Frequently Asked Questions

What should I expect at my first session?

The first session, the in-person intake, will last about 1 hour and 15 minutes.  It is an opportunity to share what specific problems you’d like help with, as well as any prior treatment or medications you’ve tried, and relevant history.  You’ll receive some feedback on what seems to be going on, and a diagnosis/diagnoses if applicable.  You’ll also hear more about what CBT is and how it could help your issues. Treatment options will be discussed, and if it seems like a good fit, a follow-up appointment will be scheduled.  Otherwise, appropriate referrals will be offered. In the case of minors (17 and younger), parent(s) will need to attend part of the first session with their teen.

How long will treatment last?  

Treatment length is highly variable, depending on the presenting concern, the individual, and the effort put into therapy.  But CBT is intended to be short-term, averaging around 20 sessions.  

Do you prescribe medication?

We don’t prescribe, but we collaborate with many excellent psychiatrists in the area and can help facilitate that component of treatment if you’re interested.

Do you take insurance?

We do not participate with any insurance companies, but after each session, we will automatically provide you with an invoice that you can submit to your insurance company for possible reimbursement.  This invoice will have CPT codes, and necessary provider information. You may also request to receive a “super bill” at the end of the month or year detailing your appointments. Please contact your insurance company directly to inquire about your eligibility for out of network benefits.  To note, therapy is a deductible expense for your HSA/Flexible Spending Account.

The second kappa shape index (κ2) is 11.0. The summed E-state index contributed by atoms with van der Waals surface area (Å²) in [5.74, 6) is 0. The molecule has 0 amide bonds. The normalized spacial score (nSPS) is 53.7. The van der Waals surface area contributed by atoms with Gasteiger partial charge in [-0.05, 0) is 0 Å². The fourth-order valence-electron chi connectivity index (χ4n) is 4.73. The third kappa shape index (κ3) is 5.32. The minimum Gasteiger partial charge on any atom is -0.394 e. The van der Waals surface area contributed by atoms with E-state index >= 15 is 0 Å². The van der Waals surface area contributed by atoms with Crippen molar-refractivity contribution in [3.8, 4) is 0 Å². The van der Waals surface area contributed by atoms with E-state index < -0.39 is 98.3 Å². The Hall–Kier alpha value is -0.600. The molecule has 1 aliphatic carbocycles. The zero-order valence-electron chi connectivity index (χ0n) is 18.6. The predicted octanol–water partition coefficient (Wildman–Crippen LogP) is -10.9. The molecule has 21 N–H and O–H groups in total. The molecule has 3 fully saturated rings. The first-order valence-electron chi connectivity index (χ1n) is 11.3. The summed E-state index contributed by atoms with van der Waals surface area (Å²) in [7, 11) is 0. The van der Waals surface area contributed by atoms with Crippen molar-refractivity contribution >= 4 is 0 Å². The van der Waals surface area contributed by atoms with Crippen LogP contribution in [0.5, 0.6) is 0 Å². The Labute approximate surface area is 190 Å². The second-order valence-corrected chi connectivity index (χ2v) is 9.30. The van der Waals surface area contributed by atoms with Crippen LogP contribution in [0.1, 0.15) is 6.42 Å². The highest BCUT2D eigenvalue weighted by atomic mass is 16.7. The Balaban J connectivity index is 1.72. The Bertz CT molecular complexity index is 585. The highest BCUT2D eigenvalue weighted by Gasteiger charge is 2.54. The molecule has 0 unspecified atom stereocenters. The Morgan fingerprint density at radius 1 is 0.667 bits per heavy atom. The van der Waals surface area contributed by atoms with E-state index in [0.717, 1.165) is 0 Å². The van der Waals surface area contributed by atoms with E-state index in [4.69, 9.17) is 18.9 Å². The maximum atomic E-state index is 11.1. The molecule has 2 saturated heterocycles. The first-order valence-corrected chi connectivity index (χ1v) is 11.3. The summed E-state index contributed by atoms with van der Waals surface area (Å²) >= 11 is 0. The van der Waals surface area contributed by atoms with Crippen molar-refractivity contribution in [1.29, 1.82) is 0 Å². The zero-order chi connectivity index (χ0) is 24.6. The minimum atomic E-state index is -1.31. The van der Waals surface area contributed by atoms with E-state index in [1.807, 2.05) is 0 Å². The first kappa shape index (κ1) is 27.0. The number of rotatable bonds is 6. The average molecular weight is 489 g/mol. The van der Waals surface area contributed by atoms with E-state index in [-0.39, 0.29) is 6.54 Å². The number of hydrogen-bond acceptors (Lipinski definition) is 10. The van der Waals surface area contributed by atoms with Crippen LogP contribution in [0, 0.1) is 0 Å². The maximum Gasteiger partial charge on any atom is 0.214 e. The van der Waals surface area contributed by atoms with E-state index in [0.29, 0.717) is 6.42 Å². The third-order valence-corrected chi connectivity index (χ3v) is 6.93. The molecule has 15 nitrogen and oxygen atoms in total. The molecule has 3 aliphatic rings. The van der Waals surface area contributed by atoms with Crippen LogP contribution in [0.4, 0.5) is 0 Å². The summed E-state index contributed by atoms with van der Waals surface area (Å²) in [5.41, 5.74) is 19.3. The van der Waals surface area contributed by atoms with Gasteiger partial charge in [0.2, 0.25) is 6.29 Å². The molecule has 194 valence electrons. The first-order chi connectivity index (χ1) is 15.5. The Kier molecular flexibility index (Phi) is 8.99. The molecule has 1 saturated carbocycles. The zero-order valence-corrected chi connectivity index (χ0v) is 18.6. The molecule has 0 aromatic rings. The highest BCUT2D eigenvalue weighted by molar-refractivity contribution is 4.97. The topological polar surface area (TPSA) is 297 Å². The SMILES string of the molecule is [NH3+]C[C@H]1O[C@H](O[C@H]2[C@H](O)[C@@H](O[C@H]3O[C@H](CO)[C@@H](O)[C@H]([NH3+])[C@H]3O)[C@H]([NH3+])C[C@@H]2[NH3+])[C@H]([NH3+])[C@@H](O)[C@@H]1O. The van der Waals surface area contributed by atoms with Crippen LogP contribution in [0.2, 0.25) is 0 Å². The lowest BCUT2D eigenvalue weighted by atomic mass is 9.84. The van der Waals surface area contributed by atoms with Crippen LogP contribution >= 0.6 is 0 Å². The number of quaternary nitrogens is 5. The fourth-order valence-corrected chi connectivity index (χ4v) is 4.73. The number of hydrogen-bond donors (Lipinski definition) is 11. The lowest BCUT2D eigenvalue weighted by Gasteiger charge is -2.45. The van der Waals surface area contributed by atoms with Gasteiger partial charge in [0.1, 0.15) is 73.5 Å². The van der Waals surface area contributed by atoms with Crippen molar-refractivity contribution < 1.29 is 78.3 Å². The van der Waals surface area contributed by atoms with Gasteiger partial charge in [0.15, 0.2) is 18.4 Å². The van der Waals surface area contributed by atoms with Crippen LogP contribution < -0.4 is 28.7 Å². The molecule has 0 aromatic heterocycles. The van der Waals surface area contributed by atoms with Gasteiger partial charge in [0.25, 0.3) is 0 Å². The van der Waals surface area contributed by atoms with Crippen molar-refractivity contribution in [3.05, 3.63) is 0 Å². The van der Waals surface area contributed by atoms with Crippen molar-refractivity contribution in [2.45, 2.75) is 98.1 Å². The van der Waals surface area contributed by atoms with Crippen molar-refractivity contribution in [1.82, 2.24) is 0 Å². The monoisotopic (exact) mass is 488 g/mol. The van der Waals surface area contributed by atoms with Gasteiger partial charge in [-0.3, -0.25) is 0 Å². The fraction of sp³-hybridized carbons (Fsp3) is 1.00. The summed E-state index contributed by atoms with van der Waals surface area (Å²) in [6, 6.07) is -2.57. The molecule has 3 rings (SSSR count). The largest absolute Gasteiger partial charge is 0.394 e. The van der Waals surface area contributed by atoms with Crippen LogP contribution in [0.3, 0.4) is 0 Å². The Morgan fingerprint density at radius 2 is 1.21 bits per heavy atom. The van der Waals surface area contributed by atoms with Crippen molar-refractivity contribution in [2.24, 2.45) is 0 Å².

Do you offer pro bono services?

A small number of sliding-scale appointments are reserved for individuals with a challenge to pay, as well as pro bono therapy spots specifically for parents of NICU babies or medically-fragile children.

Is walking therapy a good option for me?

Aerobic exercise helps decrease anxiety and would ideally be part of an overall wellness plan to tackle anxiety.  If you’re having a hard time getting started, therapy might be a good place to try it out.  Nature, too, can reduce anxiety, so being outdoors can add a therapeutic element.  For some, sitting still can be a challenge, so walking while talking provides an active alternative.  All clients are invited to give walking therapy a try and are welcome to switch back to “seated” therapy at any time.

Why might group therapy be a good option?

Group therapy can be a helpful addition to individual work, or can be an alternative, stand-alone therapy.  A lot of CBT is instructional — learning about anxiety and new skills and tools — so it lends itself nicely to a “class” format.  With social anxiety in particular, attending a group provides useful exposure to the actual anxiety, allowing participants to try out new skills in the moment.  While CBT groups are skill-building by design, and not support groups, tackling anxiety alongside others in the same boat helps participants know they’re not alone.